Frequent nosebleeds in children

By:   Vanessa Lee

Treating frequent nosebleeds in children

Nosebleeds start when one of the small veins in its lining bursts. Nosebleeds generally start when the child blows their nose too hard, picks at their nose, has uncontrolled allergies, has dry mucous membranes in the nose, or has the nose bumped.

It is important for the parent to stay calm as children often become scared because there is so much blood. Most importantly, it is essential that parents know how to effectively treat a child’s nosebleed.

· When the child is sitting down, hold their nostrils with your fingers, a handkerchief or a facecloth.

· Pinch the lower, soft part of the nose between the thumb and forefinger.

· The grip should be firm and the pressure on the nose steady.

· Hold the child’s nose for 10 minutes. Look at a watch so you are sure 10 minutes have passed before letting go.

· If the child is old enough, teach them how and where to hold their own nose.

· If in doubt, have the doctor or health visitor show you how to hold the nose.

· It may be a good idea to read a story or watch television while waiting, to divert the child’s attention.

· After the nosebleed has stopped, the child should not play any rough games for a couple of hours to prevent the nosebleed starting again.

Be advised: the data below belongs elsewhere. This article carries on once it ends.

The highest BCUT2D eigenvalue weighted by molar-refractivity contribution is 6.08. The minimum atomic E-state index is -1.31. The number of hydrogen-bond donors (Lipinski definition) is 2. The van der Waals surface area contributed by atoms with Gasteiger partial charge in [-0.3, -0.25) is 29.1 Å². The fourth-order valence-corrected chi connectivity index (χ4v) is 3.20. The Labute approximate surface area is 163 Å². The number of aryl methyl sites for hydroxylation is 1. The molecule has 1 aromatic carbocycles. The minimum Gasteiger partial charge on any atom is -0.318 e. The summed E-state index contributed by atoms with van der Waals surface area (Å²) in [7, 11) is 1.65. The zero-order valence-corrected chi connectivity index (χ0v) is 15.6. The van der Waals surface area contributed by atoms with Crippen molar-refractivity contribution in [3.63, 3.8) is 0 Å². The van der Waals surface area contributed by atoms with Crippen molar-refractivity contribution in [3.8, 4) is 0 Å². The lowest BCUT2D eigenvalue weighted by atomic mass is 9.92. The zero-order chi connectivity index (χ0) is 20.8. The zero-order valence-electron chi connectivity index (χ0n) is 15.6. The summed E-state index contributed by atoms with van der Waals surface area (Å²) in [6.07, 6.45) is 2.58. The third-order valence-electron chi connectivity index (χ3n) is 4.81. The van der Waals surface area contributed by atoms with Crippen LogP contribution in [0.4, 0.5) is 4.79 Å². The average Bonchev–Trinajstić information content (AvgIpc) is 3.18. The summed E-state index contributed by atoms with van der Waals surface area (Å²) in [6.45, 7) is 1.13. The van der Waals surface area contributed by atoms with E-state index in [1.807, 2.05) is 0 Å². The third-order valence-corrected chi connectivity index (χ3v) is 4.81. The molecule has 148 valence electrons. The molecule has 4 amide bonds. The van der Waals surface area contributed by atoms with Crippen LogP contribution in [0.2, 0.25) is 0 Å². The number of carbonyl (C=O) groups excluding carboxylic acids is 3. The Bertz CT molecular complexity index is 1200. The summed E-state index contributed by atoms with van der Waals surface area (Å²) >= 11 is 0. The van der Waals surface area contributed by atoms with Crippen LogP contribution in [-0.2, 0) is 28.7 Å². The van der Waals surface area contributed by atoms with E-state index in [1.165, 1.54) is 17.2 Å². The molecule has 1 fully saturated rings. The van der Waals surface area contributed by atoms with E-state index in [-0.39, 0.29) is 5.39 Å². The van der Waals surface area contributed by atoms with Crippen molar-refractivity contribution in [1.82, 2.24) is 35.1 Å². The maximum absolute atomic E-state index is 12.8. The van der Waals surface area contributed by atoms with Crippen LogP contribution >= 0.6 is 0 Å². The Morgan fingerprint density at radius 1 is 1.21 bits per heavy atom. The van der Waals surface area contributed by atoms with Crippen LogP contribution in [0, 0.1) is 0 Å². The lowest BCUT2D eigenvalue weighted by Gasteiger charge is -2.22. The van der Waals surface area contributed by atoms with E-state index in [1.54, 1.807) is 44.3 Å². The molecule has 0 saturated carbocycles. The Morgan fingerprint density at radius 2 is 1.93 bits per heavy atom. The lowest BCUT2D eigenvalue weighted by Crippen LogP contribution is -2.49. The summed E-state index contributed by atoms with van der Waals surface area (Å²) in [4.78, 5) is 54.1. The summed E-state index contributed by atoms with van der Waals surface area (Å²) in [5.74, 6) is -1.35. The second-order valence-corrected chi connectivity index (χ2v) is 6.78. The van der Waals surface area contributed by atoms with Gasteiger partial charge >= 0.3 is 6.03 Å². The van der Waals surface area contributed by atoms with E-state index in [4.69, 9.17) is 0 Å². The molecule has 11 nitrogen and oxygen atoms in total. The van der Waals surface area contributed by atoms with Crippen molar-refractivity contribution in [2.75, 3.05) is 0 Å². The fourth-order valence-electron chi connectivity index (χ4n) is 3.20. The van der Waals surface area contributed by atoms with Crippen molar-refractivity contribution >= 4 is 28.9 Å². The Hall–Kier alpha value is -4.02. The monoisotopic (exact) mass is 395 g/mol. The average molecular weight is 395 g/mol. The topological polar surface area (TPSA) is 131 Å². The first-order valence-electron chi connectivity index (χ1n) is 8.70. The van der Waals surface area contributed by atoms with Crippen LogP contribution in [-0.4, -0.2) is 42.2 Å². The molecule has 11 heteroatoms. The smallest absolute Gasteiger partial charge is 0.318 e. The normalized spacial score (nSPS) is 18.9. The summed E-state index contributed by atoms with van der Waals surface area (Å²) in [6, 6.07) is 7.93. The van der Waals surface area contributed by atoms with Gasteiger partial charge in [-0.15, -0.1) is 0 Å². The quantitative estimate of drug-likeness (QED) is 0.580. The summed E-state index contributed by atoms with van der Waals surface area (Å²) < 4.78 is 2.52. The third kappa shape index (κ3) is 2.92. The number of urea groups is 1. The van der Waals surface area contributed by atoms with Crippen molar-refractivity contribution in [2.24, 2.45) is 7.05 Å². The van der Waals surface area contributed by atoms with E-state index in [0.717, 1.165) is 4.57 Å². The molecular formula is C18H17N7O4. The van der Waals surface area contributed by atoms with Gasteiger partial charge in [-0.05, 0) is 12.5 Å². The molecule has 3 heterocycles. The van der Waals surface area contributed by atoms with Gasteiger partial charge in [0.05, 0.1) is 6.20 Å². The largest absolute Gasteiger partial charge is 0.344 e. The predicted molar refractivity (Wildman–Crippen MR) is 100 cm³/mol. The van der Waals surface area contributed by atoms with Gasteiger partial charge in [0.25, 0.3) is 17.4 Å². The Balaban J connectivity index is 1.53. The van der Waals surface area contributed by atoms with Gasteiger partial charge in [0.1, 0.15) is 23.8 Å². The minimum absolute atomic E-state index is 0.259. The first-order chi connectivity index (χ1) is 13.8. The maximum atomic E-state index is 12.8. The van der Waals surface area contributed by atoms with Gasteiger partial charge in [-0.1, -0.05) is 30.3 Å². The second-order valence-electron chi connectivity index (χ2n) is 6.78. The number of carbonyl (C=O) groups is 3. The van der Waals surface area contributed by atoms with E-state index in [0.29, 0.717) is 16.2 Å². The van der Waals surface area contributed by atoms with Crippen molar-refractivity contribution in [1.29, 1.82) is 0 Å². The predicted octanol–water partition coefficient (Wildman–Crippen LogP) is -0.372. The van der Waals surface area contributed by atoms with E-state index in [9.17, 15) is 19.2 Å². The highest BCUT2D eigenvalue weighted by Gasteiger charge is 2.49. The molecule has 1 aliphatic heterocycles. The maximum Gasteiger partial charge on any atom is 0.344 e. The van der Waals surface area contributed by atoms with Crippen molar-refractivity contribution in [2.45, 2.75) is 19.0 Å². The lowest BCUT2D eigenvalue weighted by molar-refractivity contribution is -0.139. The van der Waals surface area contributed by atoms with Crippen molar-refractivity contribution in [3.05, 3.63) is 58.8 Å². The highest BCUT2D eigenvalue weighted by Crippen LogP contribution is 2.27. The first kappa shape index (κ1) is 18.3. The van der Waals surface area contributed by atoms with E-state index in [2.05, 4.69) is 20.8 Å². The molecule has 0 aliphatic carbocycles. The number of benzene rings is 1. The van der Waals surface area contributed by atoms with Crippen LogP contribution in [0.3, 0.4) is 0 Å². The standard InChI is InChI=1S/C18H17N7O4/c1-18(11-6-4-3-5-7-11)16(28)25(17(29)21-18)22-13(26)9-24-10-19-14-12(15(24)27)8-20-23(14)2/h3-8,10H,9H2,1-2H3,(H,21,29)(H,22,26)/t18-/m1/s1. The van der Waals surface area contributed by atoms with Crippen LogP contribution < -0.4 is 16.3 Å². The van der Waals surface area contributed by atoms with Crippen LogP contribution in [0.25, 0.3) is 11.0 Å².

· Tell the child not to pick, rub or blow their nose for a couple of days.

· If the bleeding continues, try the same procedure once more.

· If the bleeding doesn’t stop, call the doctor

After you have learned to treat a nosebleed, you will want to know the steps to take to prevent them. If your child does not have other signs of a bleeding disorder, like easy bruising, bleeding gums, etc., the dry air may be the culprit. In addition to a humidifier, it may help to use a saline moisturizing nose spray and/or a nasal gel or vaseline on a regular basis to keep their nasal passages from getting dry and irritated.

Occasionally a blood vessel in the nose needs to be cauterized, so if the child continues to have problems, in addition to seeing your Pediatrician, you might see a Pediatric ENT specialist for further evaluation.

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